I gave a keynote talk to kickstart the Packet Video 2007 Workshop in Lausanne, Switzerland. The audience was great, and the talk seemed to generate lots of discussion during the Q&A and for the remainder for the workshop. Here's a recap.
Mobile & media experiences connect people with each other, with information, and with their environment. Media is increasingly being delivered in packets over networks. This raises a number of questions for today's networks:
- How can we transport media packets?
- How can we adapt media packets for diverse clients?
- How can we protect media packets?
A number of emerging applications will impact future directions for packet networks. We also discuss the following questions:
- What impact do globally distributed, immersive media environments have on media packet delivery systems?
- What role does context play in next-generation mobile media experiences?
We consider these questions from the perspective of a user and the perspective of a packet.
Coupling experience and technology
I began by stressing the importance of coupling experience and technology. Rather than developing technology in a box, it is important to first consider the desired user experience and then develop the technologies that impact it. The most important factor for deciding whether a technology gets transferred to product is not how good the technology is, but rather how it impacts the user experience. I have been passionate about this theme for quite some time, and as time passes my passion for this only grows stronger.
The rest of my talk cycled between the following experiences and technologies.
Mobile & Media Experiences
- Experience #1: Mobile, Diverse, Interactive: Diverse mobile video clients, desktop video, living room video
- Experience #2: Immersive, Conversational, Worldwide: Halo collaboration experience, Panoply immersive gaming experience
- Experience #3: Pervasive, Personalized, Context-aware: Mediascapes context-aware multimedia experience
- Packet labeling & metadata
- Transcoding & Processing in the network
- Scalable Streaming
- Secure Scalable Streaming
- Multiple Distortion Measures
- Public & private domains
- Sensing context in the network
The first five technologies were discussed in the context of Experience #1. The last two were discussed with Experience #2 and #3.
Experience #1: Mobile, Diverse, Interactive
Packet labeling & metadata: The main point is that we live in a distributed networked world where media packets will traverse distributed network elements with multiple owners and administrative domains and be processed by devices and equipment made by different manufacturers. In this highly distributed world, one important thing that we can do is smartly label our packets in hopes that over time the smart network elements along the way will use these labels to improve the overall quality of the user experience. The key design principle is to design packet labels that are 1) specific enough to be useful and 2) general enough to be understood.
Example packet labels and metadata include:
- Importance: Distortion values
- Time requirements: Time stamps
- Content type: Video, audio, text, data
- Scalability: Is it truncatable?
- Media attributes: spatial region, resolution, color; audio channel
- Dropability: Can it be dropped? e.g., Drop video for audio-only session.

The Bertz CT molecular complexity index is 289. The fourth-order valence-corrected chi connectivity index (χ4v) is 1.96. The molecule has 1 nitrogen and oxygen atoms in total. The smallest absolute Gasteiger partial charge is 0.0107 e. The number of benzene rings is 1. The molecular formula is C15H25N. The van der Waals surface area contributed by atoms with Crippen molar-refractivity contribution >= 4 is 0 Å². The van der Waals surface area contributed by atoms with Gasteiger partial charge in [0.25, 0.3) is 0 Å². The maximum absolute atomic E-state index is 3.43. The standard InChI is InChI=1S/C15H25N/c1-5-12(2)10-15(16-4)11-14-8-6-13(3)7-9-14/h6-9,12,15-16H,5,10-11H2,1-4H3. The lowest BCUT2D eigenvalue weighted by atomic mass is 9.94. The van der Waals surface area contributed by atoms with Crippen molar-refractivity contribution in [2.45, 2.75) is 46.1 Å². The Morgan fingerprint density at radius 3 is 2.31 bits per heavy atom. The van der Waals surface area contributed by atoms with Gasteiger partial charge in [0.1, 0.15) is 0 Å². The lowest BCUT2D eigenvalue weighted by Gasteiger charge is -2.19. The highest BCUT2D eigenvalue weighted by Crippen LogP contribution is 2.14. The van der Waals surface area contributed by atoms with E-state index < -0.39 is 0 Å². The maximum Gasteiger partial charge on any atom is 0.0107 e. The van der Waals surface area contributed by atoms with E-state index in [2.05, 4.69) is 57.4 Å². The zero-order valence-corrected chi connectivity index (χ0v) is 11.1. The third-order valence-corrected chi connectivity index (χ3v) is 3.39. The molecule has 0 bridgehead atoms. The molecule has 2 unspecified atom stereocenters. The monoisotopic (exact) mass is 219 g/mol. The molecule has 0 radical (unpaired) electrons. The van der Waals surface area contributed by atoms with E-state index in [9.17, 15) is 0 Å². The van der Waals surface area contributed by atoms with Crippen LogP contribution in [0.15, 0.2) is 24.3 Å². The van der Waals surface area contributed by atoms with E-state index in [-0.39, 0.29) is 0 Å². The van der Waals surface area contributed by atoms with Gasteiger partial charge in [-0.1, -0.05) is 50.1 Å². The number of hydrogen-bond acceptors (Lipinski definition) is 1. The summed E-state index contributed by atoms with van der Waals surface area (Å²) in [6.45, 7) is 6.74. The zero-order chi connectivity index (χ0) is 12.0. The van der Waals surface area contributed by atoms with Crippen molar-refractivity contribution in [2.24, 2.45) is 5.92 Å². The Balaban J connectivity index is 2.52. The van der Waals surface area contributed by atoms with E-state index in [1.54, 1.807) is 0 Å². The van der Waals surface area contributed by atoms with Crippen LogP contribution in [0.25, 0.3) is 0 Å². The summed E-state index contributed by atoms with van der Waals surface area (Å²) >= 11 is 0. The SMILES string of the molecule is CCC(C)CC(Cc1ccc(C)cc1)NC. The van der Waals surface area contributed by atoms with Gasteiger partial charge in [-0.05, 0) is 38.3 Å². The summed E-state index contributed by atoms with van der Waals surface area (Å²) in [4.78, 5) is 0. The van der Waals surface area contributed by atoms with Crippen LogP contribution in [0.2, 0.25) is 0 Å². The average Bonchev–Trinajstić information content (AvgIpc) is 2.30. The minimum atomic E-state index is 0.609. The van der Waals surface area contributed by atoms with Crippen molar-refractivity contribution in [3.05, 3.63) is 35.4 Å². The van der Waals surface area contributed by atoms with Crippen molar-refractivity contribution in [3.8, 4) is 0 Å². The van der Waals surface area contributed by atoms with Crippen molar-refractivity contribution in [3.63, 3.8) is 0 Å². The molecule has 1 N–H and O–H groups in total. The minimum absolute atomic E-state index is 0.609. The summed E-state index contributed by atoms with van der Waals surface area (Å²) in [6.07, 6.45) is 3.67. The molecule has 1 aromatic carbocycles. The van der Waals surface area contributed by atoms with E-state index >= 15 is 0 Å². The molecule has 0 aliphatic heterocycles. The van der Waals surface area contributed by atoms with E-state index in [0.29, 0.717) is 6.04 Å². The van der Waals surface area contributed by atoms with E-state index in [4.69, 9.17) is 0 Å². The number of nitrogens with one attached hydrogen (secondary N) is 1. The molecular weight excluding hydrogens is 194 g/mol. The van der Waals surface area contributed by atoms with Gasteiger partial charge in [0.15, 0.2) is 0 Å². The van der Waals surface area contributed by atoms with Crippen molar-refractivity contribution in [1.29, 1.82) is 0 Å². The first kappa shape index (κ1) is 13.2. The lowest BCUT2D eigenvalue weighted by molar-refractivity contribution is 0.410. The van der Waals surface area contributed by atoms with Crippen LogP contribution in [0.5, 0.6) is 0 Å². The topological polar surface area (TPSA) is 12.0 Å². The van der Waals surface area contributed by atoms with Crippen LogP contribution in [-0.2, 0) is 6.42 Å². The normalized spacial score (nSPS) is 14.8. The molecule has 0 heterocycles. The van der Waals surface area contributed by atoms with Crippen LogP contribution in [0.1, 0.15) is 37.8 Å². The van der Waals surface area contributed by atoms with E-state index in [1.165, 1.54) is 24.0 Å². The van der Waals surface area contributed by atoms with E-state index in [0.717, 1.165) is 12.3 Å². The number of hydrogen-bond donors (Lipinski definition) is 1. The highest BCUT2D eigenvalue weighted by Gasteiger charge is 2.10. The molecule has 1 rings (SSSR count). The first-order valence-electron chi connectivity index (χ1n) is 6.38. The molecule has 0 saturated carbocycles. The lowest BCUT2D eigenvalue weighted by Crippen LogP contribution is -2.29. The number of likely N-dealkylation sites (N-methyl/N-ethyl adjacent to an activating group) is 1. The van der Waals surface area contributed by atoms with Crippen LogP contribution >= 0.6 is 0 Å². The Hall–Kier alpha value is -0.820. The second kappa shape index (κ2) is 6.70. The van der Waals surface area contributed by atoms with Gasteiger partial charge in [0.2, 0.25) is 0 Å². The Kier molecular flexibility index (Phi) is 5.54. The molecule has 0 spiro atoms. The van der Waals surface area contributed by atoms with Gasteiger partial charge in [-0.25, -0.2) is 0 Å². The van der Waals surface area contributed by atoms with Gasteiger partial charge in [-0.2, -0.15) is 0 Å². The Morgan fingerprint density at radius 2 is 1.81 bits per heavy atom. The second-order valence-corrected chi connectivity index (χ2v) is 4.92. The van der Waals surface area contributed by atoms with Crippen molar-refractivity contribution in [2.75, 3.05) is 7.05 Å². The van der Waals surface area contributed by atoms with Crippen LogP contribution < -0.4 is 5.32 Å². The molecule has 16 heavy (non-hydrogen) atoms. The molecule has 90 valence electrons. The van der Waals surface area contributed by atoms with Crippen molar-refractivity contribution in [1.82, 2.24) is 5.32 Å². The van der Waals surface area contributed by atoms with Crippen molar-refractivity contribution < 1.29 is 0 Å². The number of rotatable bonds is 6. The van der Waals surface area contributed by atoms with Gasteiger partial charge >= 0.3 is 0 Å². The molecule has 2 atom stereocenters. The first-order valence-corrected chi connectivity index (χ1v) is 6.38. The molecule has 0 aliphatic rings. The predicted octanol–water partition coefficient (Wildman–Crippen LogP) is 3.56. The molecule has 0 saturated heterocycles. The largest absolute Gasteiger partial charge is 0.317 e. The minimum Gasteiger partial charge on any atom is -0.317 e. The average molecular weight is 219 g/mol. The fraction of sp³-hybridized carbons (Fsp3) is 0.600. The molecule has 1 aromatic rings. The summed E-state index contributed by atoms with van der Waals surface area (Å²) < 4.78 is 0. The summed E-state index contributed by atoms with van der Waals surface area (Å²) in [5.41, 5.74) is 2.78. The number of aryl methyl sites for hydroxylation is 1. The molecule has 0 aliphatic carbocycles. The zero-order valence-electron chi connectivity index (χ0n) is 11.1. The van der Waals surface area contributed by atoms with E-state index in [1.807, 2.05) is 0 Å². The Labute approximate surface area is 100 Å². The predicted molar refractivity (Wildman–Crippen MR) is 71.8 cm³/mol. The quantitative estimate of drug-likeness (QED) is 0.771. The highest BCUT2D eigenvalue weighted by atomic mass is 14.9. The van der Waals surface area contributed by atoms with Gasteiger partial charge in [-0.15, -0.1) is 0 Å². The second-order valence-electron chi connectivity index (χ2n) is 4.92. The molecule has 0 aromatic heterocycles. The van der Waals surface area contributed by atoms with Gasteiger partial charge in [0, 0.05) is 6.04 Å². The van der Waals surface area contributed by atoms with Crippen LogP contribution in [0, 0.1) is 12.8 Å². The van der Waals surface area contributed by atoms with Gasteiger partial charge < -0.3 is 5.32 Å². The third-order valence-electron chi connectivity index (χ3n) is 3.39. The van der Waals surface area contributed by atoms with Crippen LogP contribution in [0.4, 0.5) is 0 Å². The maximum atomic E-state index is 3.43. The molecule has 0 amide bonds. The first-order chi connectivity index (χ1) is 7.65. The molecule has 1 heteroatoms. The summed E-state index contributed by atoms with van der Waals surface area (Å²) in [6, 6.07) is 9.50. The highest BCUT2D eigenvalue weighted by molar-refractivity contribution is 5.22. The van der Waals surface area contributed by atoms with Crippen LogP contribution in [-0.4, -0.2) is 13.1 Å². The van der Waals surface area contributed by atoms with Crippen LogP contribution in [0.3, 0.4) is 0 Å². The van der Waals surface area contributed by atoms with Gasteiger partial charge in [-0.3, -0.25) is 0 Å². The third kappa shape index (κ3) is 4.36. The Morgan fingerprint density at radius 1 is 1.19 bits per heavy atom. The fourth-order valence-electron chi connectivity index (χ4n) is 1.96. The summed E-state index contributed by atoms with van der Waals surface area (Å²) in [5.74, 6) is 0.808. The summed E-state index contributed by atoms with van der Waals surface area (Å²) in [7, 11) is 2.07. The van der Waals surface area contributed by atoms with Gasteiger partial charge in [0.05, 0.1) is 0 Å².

- Processibility: Is it transcodable? Can it be processed?
- Security: What are the rights and privacy implications of the media?
The research challenges are designing and standardizing the labels with the design principle above, and then developing algorithms that use these labels for delivering improved mobile media experiences. These algorithms should be evaluated for their performance gains with respect to the label overhead.
Transcoding & Processing in the network
I discussed the experience of delivering media to and from users over any network and on any device. This motivates the technology of performing transcoding operations in the network. In 3G networks, the streaming, recording, and transcoding capabilities can be performed by the IMS Multimedia Resource Function (MRF), which serves and receives the media packets to and from the handsets. Dynamic transcoding can be used to adapt the video for the target client device (e.g., to lower the resolution) and for the network (e.g., to seamlessly handoff media between 3G and 2.5G networks during a mobile media session).
The research challenge that lies ahead is designing and developing transcoding algorithms in a manner that is computationally efficient so that a single transcoding node (e.g., IMS MRF) can process many streams at once to serve multiple clients at one time.
This brings us to a technology called scalable streaming that makes transcoding much more efficient by leveraging scalable coding methods. In essence, if scalable coding methods are used, then we can form scalable packets that pack scalable data, for example low, medium, and high resolution data, into the packet in a manner that allows it to be transcoded by simply truncating the packet. Furthermore, the scalable media packets can have packet labels that contain image metadata and truncation points that can be used by a scalable packet transcoder. The scalable packet transcoder is quite simple- it performs transcoding by simply reading the packet label and then truncating the packet as needed.
Research opportunities arise if the packet labels contain the distortion value of the particular media packet. If distortion values are included in the label, then they can be used as hints for rate-distortion optimized streaming algorithms and rate-distortion optimized transcoding algorithms to improve the quality of the user experience.
Secure Scalable Streaming